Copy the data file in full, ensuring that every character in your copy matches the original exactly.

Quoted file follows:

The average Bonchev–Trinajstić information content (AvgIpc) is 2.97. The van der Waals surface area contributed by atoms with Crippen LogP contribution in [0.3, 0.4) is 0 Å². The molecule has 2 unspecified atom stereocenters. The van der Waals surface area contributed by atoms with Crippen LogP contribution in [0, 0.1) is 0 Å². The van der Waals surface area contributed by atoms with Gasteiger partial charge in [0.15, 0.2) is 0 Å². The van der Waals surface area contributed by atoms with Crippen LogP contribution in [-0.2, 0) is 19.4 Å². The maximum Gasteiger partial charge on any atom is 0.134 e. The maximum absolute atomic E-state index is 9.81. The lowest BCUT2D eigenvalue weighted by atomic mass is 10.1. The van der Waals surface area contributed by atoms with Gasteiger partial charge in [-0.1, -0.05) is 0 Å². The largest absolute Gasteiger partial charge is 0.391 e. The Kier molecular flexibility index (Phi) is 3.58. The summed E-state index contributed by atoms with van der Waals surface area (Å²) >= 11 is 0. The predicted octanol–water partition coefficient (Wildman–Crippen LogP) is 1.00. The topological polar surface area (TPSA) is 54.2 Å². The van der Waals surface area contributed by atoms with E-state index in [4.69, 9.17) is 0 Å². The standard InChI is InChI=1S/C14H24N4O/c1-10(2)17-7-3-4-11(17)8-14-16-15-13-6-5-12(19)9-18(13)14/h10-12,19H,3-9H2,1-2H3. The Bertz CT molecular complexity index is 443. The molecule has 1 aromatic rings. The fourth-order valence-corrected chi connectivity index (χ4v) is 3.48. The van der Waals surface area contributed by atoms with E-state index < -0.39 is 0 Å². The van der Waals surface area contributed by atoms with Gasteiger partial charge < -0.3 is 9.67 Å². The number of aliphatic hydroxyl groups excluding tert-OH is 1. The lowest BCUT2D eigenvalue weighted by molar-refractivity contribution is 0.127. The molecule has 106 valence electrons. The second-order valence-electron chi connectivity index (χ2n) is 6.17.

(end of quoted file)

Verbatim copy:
The average Bonchev–Trinajstić information content (AvgIpc) is 2.97. The van der Waals surface area contributed by atoms with Crippen LogP contribution in [0.3, 0.4) is 0 Å². The molecule has 2 unspecified atom stereocenters. The van der Waals surface area contributed by atoms with Crippen LogP contribution in [0, 0.1) is 0 Å². The van der Waals surface area contributed by atoms with Gasteiger partial charge in [0.15, 0.2) is 0 Å². The van der Waals surface area contributed by atoms with Crippen LogP contribution in [-0.2, 0) is 19.4 Å². The maximum Gasteiger partial charge on any atom is 0.134 e. The maximum absolute atomic E-state index is 9.81. The lowest BCUT2D eigenvalue weighted by atomic mass is 10.1. The van der Waals surface area contributed by atoms with Gasteiger partial charge in [-0.1, -0.05) is 0 Å². The largest absolute Gasteiger partial charge is 0.391 e. The Kier molecular flexibility index (Phi) is 3.58. The summed E-state index contributed by atoms with van der Waals surface area (Å²) >= 11 is 0. The predicted octanol–water partition coefficient (Wildman–Crippen LogP) is 1.00. The topological polar surface area (TPSA) is 54.2 Å². The van der Waals surface area contributed by atoms with E-state index in [4.69, 9.17) is 0 Å². The standard InChI is InChI=1S/C14H24N4O/c1-10(2)17-7-3-4-11(17)8-14-16-15-13-6-5-12(19)9-18(13)14/h10-12,19H,3-9H2,1-2H3. The Bertz CT molecular complexity index is 443. The molecule has 1 aromatic rings. The fourth-order valence-corrected chi connectivity index (χ4v) is 3.48. The van der Waals surface area contributed by atoms with E-state index < -0.39 is 0 Å². The van der Waals surface area contributed by atoms with Gasteiger partial charge < -0.3 is 9.67 Å². The number of aliphatic hydroxyl groups excluding tert-OH is 1. The lowest BCUT2D eigenvalue weighted by molar-refractivity contribution is 0.127. The molecule has 106 valence electrons. The second-order valence-electron chi connectivity index (χ2n) is 6.17.